Therapists don’t need to be psychological archaeologists and painfully sift through childhoods for weeks on end, but overwhelming a patient is just as unproductive. Being force-fed anything is unhealthy and an invitation for failure, as patients choke, leaving the clinician to perform a therapeutic Heimlich maneuver.

Consider Joyce (pseudonym), a graduate student I once supervised, who learned the hard way about hasty interventions.

Joyce complained she couldn’t understand why her patient, Robin (pseudonym), wasn’t ferociously tackling her assigned homework if she wanted to improve. Robin was socially anxious and wanted to feel more comfortable around others. She felt she wasn’t good at conversation and feared saying something dumb and being ridiculed.

“Robin told me a sign she’s improving will be that she won’t be afraid to just talk to people. I told her she has a , and we can work on it with exposure therapy,” relayed Joyce.

“So far, so good,” I thought.

Joyce proudly continued, “I told her all she has to do is condition herself to socializing. I assigned her to start going to the mall and making small talk with random people to get used to initiating interactions!” Frowning, she added, “But Robin came in this week and said she couldn’t bring herself to do it and wasn’t sure therapy was for her; she was feeling more anxiety.”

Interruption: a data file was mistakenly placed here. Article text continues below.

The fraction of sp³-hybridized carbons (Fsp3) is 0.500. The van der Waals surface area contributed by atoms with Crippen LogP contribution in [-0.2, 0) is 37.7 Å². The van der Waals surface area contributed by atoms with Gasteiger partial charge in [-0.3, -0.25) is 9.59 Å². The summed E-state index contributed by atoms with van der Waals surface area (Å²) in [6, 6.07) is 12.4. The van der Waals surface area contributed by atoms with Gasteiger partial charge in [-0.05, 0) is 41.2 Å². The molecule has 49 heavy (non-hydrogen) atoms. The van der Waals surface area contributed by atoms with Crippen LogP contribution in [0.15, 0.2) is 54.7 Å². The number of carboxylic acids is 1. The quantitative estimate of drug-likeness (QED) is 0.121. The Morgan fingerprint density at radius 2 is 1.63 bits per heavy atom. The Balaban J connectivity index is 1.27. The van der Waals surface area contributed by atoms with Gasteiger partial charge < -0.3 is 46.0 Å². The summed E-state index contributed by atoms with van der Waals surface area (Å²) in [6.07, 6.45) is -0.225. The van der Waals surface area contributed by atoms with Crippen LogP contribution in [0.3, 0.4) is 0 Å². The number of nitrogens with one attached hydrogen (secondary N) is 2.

“What session is this?” I inquired.

“Second.” The record scratched to a stop while I gathered myself.

“Joyce, you’ve definitely got the right ideas,” I assured her, “but is it possible it’s too much too fast? Considering Robin’s diagnosis, there’s a good chance it’s taking everything in her to get into your office and try to form a relationship with you, a helping professional, never mind mustering the guts to randomly introduce herself to others. No wonder she’s questioning coming back!”

Joyce realized she inadvertently almost pushed away a client.

“We figured out what was going on,” Joyce recalled, “and Robin said it’s important to learn how to feel more comfortable around people when she’s out. She seemed isolated and stuck, so why wait? I figured we better get to work.”

Joyce’s sharing of her perception that a fast and furious approach is the way to go opened the door to a fruitful discussion about the pressure she was putting on herself to make problems go away, and that there’s precious more to a therapy hour. 

Ekaterina Bolovstova/Pexels
Source: Ekaterina Bolovstova/Pexels

Beyond Homework

Well-meaning but overbearing, many people like Joyce enter the field because they are problem solvers. A large part of supervising new practitioners, I’ve found, is helping them learn to develop an interest in their patients and cultivate relationships with them. A cursory look (i.e., Firestone, 2016; DeAngelis, 2019) tells us that it’s not so much the intervention but a therapist's bedside manner and therapeutic alliance that makes or breaks treatment.